Accidents at Work in Scotland: Training | Watermans

How inadequate training can cause accidents at work in Scotland

Scotland’s employment landscape is varied, with jobs available everywhere, from offices to farmyards and restaurants to oil rigs. Each employment role requires a different set of skills and unique training methods to ensure that work is carried out safely. So, what happens if employees aren’t trained to do their jobs properly?

Often, it might just mean a loss for the business in terms of time and money, but in more serious cases, there is a risk of a workplace accident. People employed to use certain tools and heavy machinery, or those employed in hazardous work environments, may require specialist training to avoid the possibility of an accident happening. Watermans Personal Injury team takes a look at how inadequate training can lead to accidents at work in Scotland.

Accidents in factories

Factories are busy, fast-paced locations. It’s likely that more than one job is being carried out at one time in the workspace. This means that employees may be required to operate conveyor belts, forklift trucks and manufacturing tools, or perhaps handle hazardous chemicals. Without proper training, accidents can happen, and people can be seriously injured as a result. It’s the duty of the employer to make sure that correct training is provided to reduce the risks involved in working in a factory setting. Common factory accidents involving heavy machinery often happen because of a lack of awareness of risk, which is a result of poor or very little training.

Accidents on construction sites

Like in a factory, construction sites are also busy workspaces. According to a report by the Health and Safety Executive (HSE), 45 people sustained fatal injuries in 2022/2023 in the UK while working in the construction industry, proving it to be a potentially hazardous workplace. Some common causes of injuries on construction sites in Scotland include falling from a height, electrocution and being crushed by debris and moving vehicles. Providing adequate training would greatly reduce the chance of this happening by educating employees on the potential dangers of working on a building site.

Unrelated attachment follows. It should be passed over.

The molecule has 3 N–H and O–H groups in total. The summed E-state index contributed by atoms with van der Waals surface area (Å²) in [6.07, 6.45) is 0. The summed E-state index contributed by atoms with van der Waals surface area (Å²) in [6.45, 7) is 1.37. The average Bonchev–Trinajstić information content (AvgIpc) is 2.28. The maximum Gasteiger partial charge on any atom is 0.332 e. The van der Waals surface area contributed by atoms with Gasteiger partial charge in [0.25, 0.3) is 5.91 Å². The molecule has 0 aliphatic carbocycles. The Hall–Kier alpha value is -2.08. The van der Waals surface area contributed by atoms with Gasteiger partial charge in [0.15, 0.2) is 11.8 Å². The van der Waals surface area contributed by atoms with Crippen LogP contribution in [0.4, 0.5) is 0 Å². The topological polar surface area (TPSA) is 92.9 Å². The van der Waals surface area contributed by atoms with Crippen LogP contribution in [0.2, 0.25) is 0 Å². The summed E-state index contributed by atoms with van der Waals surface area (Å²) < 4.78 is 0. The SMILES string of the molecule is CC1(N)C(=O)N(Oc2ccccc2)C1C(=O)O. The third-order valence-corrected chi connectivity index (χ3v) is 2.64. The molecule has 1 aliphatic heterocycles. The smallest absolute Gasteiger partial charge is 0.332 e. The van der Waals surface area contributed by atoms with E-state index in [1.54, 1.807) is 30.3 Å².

Accidents on farmyards in Scotland

Working on a farm means you will be required to operate heavy machinery like quad bikes, industrial tractors, and combine harvesters. It is imperative that whoever is driving these vehicles is trained in doing so and that they hold the correct driving license for the job. Without correct training, farmyard employees will not be aware of the dangers involved in the job they are using the machinery for. This increases the risk of an accident at work on farms in Scotland.

Accidents on oil rigs in Scotland

It could be argued that one of the most dangerous work environments in Scotland is that of an oil rig. Scotland’s oil and gas industry currently supports almost 200,000 workers, many of whom have to work offshore on oil drilling rigs. Oil rigs are located out at sea, where employees have to work in all weather conditions, and operate complex heavy machinery. The risk to an employee’s health and safety is heightened when working in an environment like this, and so necessary training must be provided to workers to prevent serious, or even fatal, injuries.

How can I start my accident at work claim?

It is crucial for employers to protect both their workforce and the general public by hiring people who are qualified and trained to do their jobs properly and safely. Without adequate training, the safety of everyone in the workspace is compromised. This increases the risk of an accident at work, often leading to serious or even fatal injury. If you have suffered after being involved in an accident at work in Scotland, our expert personal injury solicitors are here to help. For straightforward legal advice, contact us on 0131 555 7055, or fill out the form below.

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